The most senior North Korean defector to seek asylum in rival South Korea arrived in Seoul under tight security. South Korean jets escorted Hwang Jang Yop's flight from Manila because of concerns that the North might try to intercept it. In an emotional appearance before reporters, Hwang said he fled North Korea to try to prevent another war on the peninsula.
French President Jacques Chirac would neither confirm nor deny published reports that he planned an announcement today of a new national election. The Paris newspaper Le Monde reported that Chirac would call for a two-stage vote beginning either May 25 or June 1. Results of a survey in the weekly Journal du Dimanche indicate that 56 percent of voters disapprove of Chirac's government and 59 percent would welcome an election.
New United Front coalition leader Inder Kumar Gujral was scheduled to be sworn in today as India's new prime minister. Gujral succeeds H.D. Deve Gowda, who lost a vote of confidence in parliament earlier this month. The influential Congress Party, which toppled Deve Gowda, offered support to the United Front but refused to say whether it would accept seats in Gujral's Cabinet.
An advance guard of Chinese troops is due to arrive in Hong Kong today to help prepare for the July 1 takeover of the British colony. Their arrival was preceded by another mass protest by democracy activists against China's plans to roll back civil liberties once it assumes control.
Thousands of Australians rallied in Melbourne in support of a campaign to grant asylum to refugees from East Timor. A federal court has been hearing the cases of 1,360 Timorese who fled Indonesian control of their homeland. But Australia is one of the few countries that recognizes Indonesia's annexation of the former Portuguese colony, and the government wants the refugees to seek asylum in Portugal.
Saudi security forces set up checkpoints on all routes outside the holy city of Mecca to ensure that Muslim pilgrims from other countries did not overstay their visas. The move followed last week's fires in two tent camps that killed at least 343 pilgrims and injured 1,500 others. Officials say more than 14,000 pilgrims were deported last year after overstaying to seek employment, in violation of Saudi immigration law.
Rebels of the Popular Revolutionary Army occupied the Mexican town of San Pedro Yolux and said they would consider laying down their weapons and negotiating peace with the national government if leftists won the country's elections in July. Since surfacing last June, the rebels have killed more than two dozen people in various clashes with security forces.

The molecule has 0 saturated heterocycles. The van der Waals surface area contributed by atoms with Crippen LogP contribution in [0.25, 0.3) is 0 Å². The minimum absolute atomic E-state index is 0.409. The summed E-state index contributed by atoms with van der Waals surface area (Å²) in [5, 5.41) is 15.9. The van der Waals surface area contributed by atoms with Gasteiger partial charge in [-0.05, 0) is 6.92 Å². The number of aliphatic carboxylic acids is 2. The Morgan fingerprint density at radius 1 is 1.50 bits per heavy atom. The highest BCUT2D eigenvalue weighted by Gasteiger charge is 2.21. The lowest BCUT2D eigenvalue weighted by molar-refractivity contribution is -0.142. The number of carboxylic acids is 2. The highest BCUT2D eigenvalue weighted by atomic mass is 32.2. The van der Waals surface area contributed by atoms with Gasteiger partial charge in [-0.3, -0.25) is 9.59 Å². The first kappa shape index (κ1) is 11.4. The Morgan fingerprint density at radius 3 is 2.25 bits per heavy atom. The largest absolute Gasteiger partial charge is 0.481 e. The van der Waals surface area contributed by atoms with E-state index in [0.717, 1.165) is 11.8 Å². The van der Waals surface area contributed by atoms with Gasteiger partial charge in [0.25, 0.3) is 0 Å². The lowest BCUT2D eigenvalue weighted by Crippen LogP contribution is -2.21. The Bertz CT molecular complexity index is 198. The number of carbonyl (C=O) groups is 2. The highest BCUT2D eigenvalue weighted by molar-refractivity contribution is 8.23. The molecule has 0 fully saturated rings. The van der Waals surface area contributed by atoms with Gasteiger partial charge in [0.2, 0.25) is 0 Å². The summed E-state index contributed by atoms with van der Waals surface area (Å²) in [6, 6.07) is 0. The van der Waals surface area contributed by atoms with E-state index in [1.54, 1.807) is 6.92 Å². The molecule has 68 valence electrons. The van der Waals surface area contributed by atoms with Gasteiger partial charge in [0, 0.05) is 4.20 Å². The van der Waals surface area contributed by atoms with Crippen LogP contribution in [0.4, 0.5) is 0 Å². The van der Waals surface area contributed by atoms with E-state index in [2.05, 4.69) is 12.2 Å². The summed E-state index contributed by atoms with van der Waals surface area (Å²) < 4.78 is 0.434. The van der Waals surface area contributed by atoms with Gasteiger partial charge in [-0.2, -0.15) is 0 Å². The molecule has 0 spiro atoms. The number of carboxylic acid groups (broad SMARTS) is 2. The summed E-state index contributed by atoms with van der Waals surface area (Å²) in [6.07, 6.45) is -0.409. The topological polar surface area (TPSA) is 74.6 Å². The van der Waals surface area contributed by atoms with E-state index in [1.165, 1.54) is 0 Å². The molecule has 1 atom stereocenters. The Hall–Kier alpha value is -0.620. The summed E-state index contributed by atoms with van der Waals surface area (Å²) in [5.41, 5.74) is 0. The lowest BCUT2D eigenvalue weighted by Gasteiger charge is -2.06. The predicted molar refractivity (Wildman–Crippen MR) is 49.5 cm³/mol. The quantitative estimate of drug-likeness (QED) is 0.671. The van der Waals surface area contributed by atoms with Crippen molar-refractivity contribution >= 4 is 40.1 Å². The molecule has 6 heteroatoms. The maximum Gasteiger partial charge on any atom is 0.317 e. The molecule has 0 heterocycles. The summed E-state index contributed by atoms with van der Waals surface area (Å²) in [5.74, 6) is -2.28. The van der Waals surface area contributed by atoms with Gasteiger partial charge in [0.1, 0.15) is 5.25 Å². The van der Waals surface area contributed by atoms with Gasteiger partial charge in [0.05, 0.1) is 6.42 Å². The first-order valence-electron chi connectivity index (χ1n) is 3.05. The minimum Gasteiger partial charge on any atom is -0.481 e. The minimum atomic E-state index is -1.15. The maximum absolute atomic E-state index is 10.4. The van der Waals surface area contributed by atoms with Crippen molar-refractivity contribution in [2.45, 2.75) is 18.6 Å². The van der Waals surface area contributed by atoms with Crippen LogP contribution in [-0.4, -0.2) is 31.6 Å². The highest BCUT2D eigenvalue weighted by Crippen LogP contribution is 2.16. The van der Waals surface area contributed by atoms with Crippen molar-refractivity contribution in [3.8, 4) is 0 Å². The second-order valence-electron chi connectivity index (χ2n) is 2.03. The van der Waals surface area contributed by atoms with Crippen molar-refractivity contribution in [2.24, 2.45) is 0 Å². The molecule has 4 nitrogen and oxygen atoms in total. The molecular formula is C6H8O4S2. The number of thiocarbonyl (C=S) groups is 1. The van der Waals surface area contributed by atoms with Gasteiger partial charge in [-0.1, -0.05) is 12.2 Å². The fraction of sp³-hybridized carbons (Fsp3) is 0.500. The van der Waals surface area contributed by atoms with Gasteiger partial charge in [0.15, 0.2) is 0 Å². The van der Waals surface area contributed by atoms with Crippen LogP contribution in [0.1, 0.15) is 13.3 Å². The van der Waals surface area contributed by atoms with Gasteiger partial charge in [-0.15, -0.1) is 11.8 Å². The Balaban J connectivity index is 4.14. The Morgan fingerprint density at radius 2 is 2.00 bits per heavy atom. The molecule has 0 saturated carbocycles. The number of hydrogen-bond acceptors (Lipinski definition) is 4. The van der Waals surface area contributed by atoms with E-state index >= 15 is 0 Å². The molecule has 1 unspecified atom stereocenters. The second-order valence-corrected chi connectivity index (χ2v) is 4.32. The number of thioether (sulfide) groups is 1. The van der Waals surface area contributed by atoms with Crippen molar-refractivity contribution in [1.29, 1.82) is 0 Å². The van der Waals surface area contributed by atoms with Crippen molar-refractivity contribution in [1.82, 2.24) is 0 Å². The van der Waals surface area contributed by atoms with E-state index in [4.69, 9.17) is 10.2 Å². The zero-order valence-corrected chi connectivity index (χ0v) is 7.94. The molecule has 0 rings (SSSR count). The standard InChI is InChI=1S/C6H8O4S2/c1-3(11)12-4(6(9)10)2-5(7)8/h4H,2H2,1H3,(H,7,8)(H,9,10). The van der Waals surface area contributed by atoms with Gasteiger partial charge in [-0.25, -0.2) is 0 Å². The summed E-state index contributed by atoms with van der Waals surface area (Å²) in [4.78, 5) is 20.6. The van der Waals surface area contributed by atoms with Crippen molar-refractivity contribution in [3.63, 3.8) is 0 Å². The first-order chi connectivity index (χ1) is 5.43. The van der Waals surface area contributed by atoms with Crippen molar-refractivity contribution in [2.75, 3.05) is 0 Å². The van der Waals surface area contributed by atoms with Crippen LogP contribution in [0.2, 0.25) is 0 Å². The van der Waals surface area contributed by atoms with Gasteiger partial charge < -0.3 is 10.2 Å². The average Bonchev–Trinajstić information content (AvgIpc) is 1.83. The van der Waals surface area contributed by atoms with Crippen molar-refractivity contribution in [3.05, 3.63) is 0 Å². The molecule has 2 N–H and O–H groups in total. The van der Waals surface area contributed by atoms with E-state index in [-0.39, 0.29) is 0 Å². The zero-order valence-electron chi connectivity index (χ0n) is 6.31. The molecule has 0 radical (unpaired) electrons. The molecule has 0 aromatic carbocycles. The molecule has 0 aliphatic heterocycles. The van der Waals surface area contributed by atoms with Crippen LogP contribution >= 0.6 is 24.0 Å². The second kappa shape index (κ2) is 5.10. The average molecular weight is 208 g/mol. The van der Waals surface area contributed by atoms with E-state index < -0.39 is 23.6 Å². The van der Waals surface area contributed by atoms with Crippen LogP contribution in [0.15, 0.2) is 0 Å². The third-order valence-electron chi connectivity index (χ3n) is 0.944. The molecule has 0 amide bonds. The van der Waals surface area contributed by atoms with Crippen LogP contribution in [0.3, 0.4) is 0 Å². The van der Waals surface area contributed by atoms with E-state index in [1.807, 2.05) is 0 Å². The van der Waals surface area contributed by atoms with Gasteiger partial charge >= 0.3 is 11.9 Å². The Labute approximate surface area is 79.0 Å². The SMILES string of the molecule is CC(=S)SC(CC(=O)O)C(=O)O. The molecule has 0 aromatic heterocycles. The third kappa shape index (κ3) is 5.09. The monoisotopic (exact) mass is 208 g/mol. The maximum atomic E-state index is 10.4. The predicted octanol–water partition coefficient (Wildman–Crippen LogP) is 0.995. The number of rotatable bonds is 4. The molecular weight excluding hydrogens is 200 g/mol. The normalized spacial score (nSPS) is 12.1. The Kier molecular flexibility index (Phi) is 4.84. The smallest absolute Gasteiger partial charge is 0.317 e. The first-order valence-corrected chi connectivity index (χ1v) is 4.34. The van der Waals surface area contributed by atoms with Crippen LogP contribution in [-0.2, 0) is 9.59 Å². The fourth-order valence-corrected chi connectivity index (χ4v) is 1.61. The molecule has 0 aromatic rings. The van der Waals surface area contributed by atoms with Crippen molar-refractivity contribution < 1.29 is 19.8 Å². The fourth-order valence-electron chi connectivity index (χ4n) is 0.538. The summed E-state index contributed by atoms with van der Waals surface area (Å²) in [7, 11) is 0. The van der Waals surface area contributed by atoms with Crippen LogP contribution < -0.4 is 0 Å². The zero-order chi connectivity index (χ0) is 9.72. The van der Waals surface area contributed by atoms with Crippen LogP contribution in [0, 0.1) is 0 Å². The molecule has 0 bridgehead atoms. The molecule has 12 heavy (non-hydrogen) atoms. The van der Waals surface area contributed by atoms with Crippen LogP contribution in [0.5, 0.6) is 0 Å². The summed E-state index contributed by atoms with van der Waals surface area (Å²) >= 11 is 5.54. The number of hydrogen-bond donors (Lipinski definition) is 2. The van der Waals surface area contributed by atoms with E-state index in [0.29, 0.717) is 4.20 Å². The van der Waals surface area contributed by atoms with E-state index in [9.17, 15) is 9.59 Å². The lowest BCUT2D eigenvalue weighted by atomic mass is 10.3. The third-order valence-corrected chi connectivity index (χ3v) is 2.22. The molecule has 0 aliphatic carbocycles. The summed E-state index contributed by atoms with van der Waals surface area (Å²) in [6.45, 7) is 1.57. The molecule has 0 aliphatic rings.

"A country which boasts it has built a heaven on earth has turned into a nation begging for a living."
- Hwang Jang Yop, the most senior North Korean defector to rival South Korea, on conditions in his troubled homeland.
"Sorry, wrong number" didn't work for a suspected drug dealer in Bayreuth, Germany, when he called the worst possible party in an attempt to restock his inventory of narcotics. He inadvertently reached a mobile phone used by police, who arrested him when he show-ed up to complete the transaction.
Tiger Woods is not what you'd call an acquaintance of President Fidel Ramos of the Philippines. But the pro golf star nonetheless made Ramos late for a speaking engagement and - to the latter's embarrassment - only hours after he had declared April 12-18 as National Punctuality Week. It seems Ramos was watching a live telecast of Woods winning the Masters Tournament in faraway Augusta, Ga. The president then overslept and had to be awakened by aides while his audience wondered where he was.
Unlike other cities, it's perfectly OK to overstay at a parking meter in New Haven, Conn. In an experiment aimed at increasing business traffic downtown, the city has decided to give motorists a grace period instead of tickets when their vehicles remain at the curb beyond the time they've paid for. But there is a limit to this civic generosity: 30 minutes, to be precise.
The Day's List
Top 10 Snacks For When Hunger Pangs Strike
One of the products affected by Procter & Gamble's controversial decision to end the use of redeemable store coupons is the company's Pringles snack chips. The following are the most popular types of snack foods, based on percentage of sales to supermarkets and other stores:
1. chocolate bars 45.5
2. potato chips, pretzels 22.0
3. cookies 9.4
4. nonchocolate bars 8.7
5. chewing gum 3.4
6. filled crackers 2.8
7. nuts 2.5
8. mints 2.3
9. granola bars 1.5
10. crackers 1.4
- Russell Ash, "The Top 10 of Everything, 1997"